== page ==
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Leo Butler Plays: 2

Leo Butler
Bloomsbury
Released

Leo Butler Plays: 2

Airbag

The opening play in this book is a sliver of a piece that gets into the mind of a dying old lady.

We join Mrs Gorman in a world of her own that is probably appreciably more attractive than the one that she occupied before entering a semi-comatose mental state.

Her imagined or remembered conversations with grandson Billy are interspersed with more concrete discussions between her daughter Lisa and son-in-law Joe, both of whom are undoubtedly stressed by the difficult circumstances.

I’ll Be the Devil

This play first saw the light of day at the Tricycle in an RSC London season.

It presents a harsh portrayal of Irish life in 1762, when the country was occupied by British troops.

Stuck in the middle is Lieutenant Coyle, a British soldier who is obliged to cover up his Catholic ancestry.

Despite being happily married on the other side of the Irish Channel, Coyle has not only enjoyed what is effectively a bigamous second marriage with local lass Maryanne but it has endured for so long that he has fathered two children who are now practically grown up.

The tensions of the play lie in Coyle’s divided loyalties between King and Country on the one hand and his family on the other.

A particularly bloodthirsty play was never likely to have a happy ending, although this piece is as close as historical theatre is ever likely to have got to "In Yer Face".

Faces in the Crowd

This two-hander from 2008 seems particularly pertinent given the recession that was just around the corner when Leo Butler chose to write about a separated couple and might well be mirrored by events eight years on.

“Separated” hardly does the relationship justice, since David had walked out on his family in Sheffield, heading for London and a new life.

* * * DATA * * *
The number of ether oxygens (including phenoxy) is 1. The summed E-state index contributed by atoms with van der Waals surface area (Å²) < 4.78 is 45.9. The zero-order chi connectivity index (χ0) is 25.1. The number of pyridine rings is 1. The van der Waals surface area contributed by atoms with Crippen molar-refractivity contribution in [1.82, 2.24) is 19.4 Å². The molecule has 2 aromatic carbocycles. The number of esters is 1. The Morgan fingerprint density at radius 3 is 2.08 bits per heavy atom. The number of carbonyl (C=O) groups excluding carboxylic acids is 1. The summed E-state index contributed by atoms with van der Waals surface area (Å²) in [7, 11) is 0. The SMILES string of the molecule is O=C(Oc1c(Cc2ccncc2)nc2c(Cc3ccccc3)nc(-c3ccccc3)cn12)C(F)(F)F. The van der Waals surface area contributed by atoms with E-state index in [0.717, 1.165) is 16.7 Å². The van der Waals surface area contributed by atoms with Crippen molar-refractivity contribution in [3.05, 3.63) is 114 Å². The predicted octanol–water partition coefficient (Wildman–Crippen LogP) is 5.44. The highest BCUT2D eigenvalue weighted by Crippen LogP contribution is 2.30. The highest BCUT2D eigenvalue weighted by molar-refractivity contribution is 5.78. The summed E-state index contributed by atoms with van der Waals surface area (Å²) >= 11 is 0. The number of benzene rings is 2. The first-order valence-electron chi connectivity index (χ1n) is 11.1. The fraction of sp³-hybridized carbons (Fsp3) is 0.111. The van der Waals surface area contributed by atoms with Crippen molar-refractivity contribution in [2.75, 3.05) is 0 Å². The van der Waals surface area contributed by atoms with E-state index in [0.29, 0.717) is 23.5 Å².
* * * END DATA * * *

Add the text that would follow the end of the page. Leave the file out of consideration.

10 years later, Joanne treks down to the big smoke to try and resurrect the relationship and, belatedly, make another attempt to start a family.

What feels like heightened realism works well to depict the breakdown between the pair but also the stresses and strains that led Dave to desert Joanne and break off contact with everybody back home.

In particular, the forty-something’s semi-delusional belief in the success of his London existence when compared to what he left behind is sad, while the damage that it has caused Joanne is more so.

Juicy Fruits

Parenthood can have as many ups as downs and Juicy Fruits takes an oblique look at the subject through the eyes of Lorna and Nina.

The old friends were enjoying a reunion after a six year gap, necessitated by Nina’s tripping off to Africa to work as an NGO.

In the meantime, Lorna has become the happily married mother of a young baby.

Nina seems filled with schadenfreude, taking pops at every aspect of her erstwhile friend’s life, while offering few positive examples from her own.

Their uncomfortable meeting is put into some kind of perspective as we follow Nina out to Africa where she and partner Kev have saved and are nurturing a young orang utan.

69

This play for a series of unnamed characters looks frankly and at times almost pornographically at sex and sexual politics.

In under 25 pages, it explores the subject in considerable depth, flitting around between characters and positions with enthusiastic alacrity.

Do It!

If 69 seemed brief, the final play in the collection runs to fewer than five pages and, once again, the characters are not identified.

It features a surveillance officer asking a colleague to focus in on someone in a crowd, whether with the intention of killing or merely following the victim is unclear.

Society at large is then represented by five independent voices, philosophically musing about the meaning of life and the benefits of a good nature.

Reviewer: Philip Fisher